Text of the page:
These failures have engendered deep cynicism on the part of many officials and politicians about the intractability of the problem, and despair on the part of parents whose children are the victims of these repeated failures. The levels of health and child welfare services provided to Indigenous families have been justly condemned by the Canadian Human Rights Tribunal. More money is required. But real reform is also essential. Funding must go to children, families and communities and not to lawyers and agencies to apprehend children and move them to non-Indigenous foster families.
More training and capacity-building in communities is as essential here as it is in any part of an over-burdened health care system. But as provincial governments have discovered in recent years, merely increasing spending at twice the rate of inflation, allowing health care spending to rise to more than double that of education funding, does not by itself change health care outcomes—and it does begin to crowd out other essential programs.
Canadian hospitals are not world-beaters on the governance and accountability scale. They are heavily stove-piped internally, often administered by medical rather than management professionals, with leaders hesitant to discipline their former medical colleagues. They are governed by citizen boards whose access to the reality of “life on the ward” is deliberately kept limited; big city hospitals struggle to measure let alone improve outcomes predictably.
Some pioneering Canadian medical professionals have fought to create multi-purpose clinics as the first line of health care delivery. They choose the makeup of their teams including psychologists, nurses, doctors and aides. They receive funding on a per-patient basis annually, and they are deeply committed to putting patients and their health outcomes first.
There are similar courageous pioneers in Indigenous health, such as the Wabano Centre in Ottawa and their peers in several cities across Canada. Pioneers like Carol Hopkins, founder of the Thunderbird Partnership Foundation, who has devoted two decades to culturally sensitive approaches to mental well-being and alternative approaches to substance abuse treatment. British Columbia has been a leader, with its First Nations Health Authority and Health Council. These are all sources of invaluable counsel on how to do Indigenous health better.
Why would we want to squeeze Indigenous health care into a system already struggling to serve its changing demographics, one focused on hospital care, and remote from the lives of most Indigenous families to begin with? It is hard to argue that Indigenous health outcomes wouldn’t be improved significantly if health care were more often delivered by community mandated and operated clinics, as the entry point to the system in cities and on reserve.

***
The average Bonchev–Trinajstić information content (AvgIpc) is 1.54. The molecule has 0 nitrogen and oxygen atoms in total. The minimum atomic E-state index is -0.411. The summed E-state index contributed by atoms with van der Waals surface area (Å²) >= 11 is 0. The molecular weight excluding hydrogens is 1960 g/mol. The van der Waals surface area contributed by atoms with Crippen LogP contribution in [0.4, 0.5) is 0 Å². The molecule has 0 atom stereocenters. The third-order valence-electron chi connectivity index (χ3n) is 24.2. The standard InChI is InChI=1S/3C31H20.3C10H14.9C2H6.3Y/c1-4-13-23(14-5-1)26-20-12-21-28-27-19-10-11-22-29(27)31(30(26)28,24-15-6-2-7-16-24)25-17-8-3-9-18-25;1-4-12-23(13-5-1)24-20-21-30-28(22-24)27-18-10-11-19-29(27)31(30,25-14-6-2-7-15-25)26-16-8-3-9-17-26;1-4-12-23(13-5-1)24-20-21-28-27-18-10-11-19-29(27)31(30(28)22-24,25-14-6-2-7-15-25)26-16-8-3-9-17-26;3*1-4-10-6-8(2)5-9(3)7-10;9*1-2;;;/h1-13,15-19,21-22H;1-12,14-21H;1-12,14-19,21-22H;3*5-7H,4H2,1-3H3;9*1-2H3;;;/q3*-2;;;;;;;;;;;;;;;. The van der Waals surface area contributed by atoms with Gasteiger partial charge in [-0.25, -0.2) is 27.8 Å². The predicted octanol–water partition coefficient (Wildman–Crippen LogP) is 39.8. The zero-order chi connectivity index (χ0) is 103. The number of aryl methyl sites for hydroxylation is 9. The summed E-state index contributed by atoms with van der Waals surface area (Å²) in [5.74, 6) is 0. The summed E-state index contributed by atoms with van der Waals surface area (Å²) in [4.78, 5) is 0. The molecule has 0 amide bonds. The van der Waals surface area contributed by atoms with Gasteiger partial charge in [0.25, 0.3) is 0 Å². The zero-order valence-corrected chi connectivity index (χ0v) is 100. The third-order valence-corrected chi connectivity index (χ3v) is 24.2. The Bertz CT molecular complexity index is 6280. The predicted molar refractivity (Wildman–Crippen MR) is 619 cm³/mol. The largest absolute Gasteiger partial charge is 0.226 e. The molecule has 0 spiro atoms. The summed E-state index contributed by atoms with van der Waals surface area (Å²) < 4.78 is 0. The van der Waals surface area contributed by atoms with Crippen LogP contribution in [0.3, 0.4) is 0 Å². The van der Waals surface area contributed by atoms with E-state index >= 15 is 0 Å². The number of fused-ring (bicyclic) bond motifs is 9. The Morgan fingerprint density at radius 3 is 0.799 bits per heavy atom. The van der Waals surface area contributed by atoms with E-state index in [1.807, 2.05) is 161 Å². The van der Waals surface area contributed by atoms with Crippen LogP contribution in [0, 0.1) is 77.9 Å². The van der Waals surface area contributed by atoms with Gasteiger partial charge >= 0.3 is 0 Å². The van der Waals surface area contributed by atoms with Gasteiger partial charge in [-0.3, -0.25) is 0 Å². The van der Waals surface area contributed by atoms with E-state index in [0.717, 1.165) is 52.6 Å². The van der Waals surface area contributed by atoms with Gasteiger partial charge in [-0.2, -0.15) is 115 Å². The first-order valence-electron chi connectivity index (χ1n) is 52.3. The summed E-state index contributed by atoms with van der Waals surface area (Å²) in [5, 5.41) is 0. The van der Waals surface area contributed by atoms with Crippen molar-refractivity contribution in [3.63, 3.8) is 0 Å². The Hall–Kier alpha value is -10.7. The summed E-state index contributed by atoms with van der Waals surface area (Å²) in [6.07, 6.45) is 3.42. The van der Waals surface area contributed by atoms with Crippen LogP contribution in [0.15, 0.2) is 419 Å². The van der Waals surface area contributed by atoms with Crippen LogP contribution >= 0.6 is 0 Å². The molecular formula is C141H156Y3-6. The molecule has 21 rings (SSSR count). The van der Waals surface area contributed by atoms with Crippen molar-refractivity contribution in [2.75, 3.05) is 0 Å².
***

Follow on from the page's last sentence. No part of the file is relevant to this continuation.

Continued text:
If First Nations, Inuit and Métis governance bodies, contracted with health agencies and hospitals, had the power to determine budget priorities, culturally appropriate approaches to treatment and a commitment to deliver programs of education and prevention, it is hard to imagine that this would not provide a better long-term foundation for Indigenous health care delivery and better health outcomes.
Canadians have invented a new model for a unified welfare and social service delivery known as the “Community Well-being and Safety Hub”. Invented by some innovative police and social service leaders in Saskatchewan, it has spread across Canada. These courageous pioneers’ epiphany was that sudden rises in risk levels – dropping out of school, family member sent to or returning from prison, evidence of domestic disruption and violence—are often predictors of tragedies on the horizon. Sharing the information with the agencies who can intervene in advance of disaster has saved hundreds of lives.
To make these hubs work required breaking down privacy silos, and granting access to information about shared clients. This meant creating the protections and permissions that would allow such a process to operate without putting private data at risk. The originators created a four-level system of proofs and protections, to deliver such a guarantee.
In its latest iteration, the Hub pioneers have begun using technology to begin to deliver service remotely, over long distances. Employing secure broadband links and iPad-like devices, clients and service deliverers can communicate securely in live real-time video conversations. It is not hard to imagine how an urban-based Indigenous health agency could serve both their local clients and isolated communities many kilometres away with both emergency responses and regular checkups.
Five years from now, after a generous increase in funding, incubating new prevention and delivery models for Indigenous communities, and focusing on outcomes not inputs, we may be able to look back on 2018 as the year when we started to slow the rise of the appalling health trendlines for the first peoples in Canada.
Looking back to the days of first contact, another tragedy was the destruction and disappearance of traditional culture and learning, including traditional health care and medicines. Today traditional Chinese medicine is booming, being developed along scientific pharmaceutical lines, as are the South Asian ayurvedic naturopathic teachings and therapies.
Would it not be a gracious contribution to reconciliation if efforts were made to recover and restore some of the Canadian Indigenous health teachings as part of a reformed health care delivery system?
It could represent a highly symbolic bending of the arc of our so-often tragic relationship, toward genuine reconciliation. It could serve as an empowering gift to a new generation of Indigenous children. It could cap an enduring legacy for the partners and governments that helped to achieve a new level in better health, for the next generation of the first peoples of Canada.